4. Product security shall be appropriately enabled by default by the manufacturer.

  5. The product shall only support signed software updates.

  6. The manufacturer shall act quickly to apply timely security updates.

  7. The manufacturer shall implement a vulnerability reporting program, which will be addressed in a timely manner.

  8. The manufacturer shall be transparent about the period of time that security updates will be provided.

TikTok, WeChat Bans Not Crucial to US Security

AFP: An all-in-one tool, WeChat provides messaging, financial transactions, group chats, and social media, all of which is stored on Chinese servers that a 2017 security law says must be accessible by Chinese intelligence.

TikTok, a simple app for making and sharing short videos, meanwhile mines users’ accounts and phones for lots of identifying information.

“WeChat is bad,” said Nicholas Weaver, a lecturer in computer security at the University of California in Berkeley.

“It uses encrypted links to WeChat’s servers in China… but the servers see all messages, so the Chinese government can see any message it wants,” he said.

However, Weaver said, there few alternatives if you want to communicate widely with people in China, from inside or outside the country.

More of a concern are US companies in China who might be banned from the WeChat App. As it would effectively cut them out of huge amounts of online commerce in China.

US: Smart Lock Vulnerability

Bruce Schneier: Yet another Internet-connected door lock is insecure: Sold by retailers including Amazon, Walmart, and Home Depot, U-Tec’s $139.99 UltraLoq is marketed as a “secure and versatile smart deadbolt that offers keyless entry via your Bluetooth-enabled smartphone and code.”

Users can share temporary codes and ‘Ekeys’ to friends and guests for scheduled access, but according to Tripwire researcher Craig Young, a hacker able to sniff out the device’s MAC address can help themselves to an access key, too.

UltraLoq eventually fixed the vulnerabilities, but not in a way that should give you any confidence that they know what they’re doing.

U.K.: Travelex Forced into Administration (the UK’s equivalent of the US’ chapter 11) After Ransomware Attack.

Ransomware victim Travelex has been forced into administration, with over 1000 jobs set to go.

PwC announced late last week that it had been appointed join administrators of the currency exchange business.

Despite operating over 1000 ATMs and 1000+ stores globally, and providing services for banks, supermarkets and travel agencies in over 60 countries, the firm was forced to cut over 1300 jobs as part of the restructuring.

“The impact of a cyber-attack in December 2019 and the ongoing COVID-19 pandemic this year has acutely impacted the business,” admitted PwC in a notice announcing the news.

AU: Have I Been Pwned to release code base to the open source community

Data breach and record exposure search engine “Have I Been Pwned” is going open source.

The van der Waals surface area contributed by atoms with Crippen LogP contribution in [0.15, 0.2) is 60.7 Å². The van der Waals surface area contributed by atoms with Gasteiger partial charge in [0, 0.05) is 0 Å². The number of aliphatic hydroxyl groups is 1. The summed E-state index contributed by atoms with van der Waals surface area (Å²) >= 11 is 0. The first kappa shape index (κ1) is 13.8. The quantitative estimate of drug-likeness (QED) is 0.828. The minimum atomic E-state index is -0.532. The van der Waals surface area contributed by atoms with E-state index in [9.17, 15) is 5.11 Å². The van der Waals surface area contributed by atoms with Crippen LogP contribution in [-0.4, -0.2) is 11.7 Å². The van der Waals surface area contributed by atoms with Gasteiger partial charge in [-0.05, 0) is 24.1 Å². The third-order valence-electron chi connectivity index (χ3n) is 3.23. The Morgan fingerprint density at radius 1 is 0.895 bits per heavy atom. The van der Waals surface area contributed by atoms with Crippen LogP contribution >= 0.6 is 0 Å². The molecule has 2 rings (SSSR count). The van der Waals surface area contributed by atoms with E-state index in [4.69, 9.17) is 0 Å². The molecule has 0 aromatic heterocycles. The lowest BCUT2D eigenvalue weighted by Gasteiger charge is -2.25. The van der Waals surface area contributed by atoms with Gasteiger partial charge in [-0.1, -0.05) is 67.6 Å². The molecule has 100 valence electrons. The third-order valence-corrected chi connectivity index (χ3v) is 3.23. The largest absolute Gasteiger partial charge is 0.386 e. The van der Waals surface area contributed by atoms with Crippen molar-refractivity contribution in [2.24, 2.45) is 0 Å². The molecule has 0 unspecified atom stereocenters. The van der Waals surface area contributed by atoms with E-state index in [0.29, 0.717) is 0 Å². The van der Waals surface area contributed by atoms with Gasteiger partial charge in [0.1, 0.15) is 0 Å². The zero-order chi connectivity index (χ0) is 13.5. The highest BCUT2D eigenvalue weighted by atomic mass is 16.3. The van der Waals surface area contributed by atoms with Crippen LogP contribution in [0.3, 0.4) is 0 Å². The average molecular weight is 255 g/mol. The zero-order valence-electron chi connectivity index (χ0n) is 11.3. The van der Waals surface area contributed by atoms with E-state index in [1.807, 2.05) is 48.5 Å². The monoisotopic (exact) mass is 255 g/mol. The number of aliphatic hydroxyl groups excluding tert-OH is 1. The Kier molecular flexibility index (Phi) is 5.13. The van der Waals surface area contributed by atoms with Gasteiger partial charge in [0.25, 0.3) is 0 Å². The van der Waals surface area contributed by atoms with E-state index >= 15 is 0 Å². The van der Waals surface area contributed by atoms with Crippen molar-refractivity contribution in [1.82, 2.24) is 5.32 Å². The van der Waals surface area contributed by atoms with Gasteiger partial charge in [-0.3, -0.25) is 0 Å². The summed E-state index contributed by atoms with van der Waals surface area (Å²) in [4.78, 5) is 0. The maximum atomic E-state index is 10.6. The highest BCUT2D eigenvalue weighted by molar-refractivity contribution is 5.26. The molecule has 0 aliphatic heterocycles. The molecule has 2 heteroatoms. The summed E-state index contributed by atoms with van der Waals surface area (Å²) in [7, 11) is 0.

Developed and maintained by security expert Troy Hunt, the search engine has become increasingly popular over time as the volume of reported data breaches ramped up, prompted by legislation and demands for transparency by companies suffering such a security incident.

Members of the general public can submit their email addresses into the Have I Been Pwned search engine to find out if they have been “pwned,” and if their emails have been linked to a data breach, each one and a summary of what happened is displayed – as well as what information has been exposed.

At the heart, one main operator isn’t enough to ensure future scalability or sustainability, and with this in mind, Hunt previously attempted to find a buyer to help expand his life’s work.

By going open source, Hunt says this will take the “nuts and bolts” of the service and “put them in the hands of people who can help sustain the service regardless of what happens to me.”

Have I Been Pwned was developed to improve the security landscape and give individuals impacted by a data breach the knowledge required to potentially improve their own security posture – such as by changing passwords linked to compromised accounts and to hammer the lesson home that passwords should not be re-used across different services.

With this in mind, going open source would also contribute to this concept by opening up code to other eyes – increasing trust through transparency, and also potentially improving the platform’s own security via the discovery of vulnerabilities.

“All that backlog, all those bugs, all the great new ideas people have but I simply can’t implement myself can, if the community is willing, finally be contributed back into the project,” the security expert added.

WhatsApp Users To Get Upgrade

Zak Doffman: The biggest missing feature with WhatsApp are options for multiple device access.

According to WABetaInfo a new release will make using WhatsApp seamless, from your phone(s) to your iPad to your desktop. And no more clunky front-end to the message store on your primary phone. This will work even if that main device is not switched on or online.

“WhatsApp has also developed an iPad app, that will be released after the activation of the feature, so you will be able to use WhatsApp on your iPhone and your iPad at the same time.”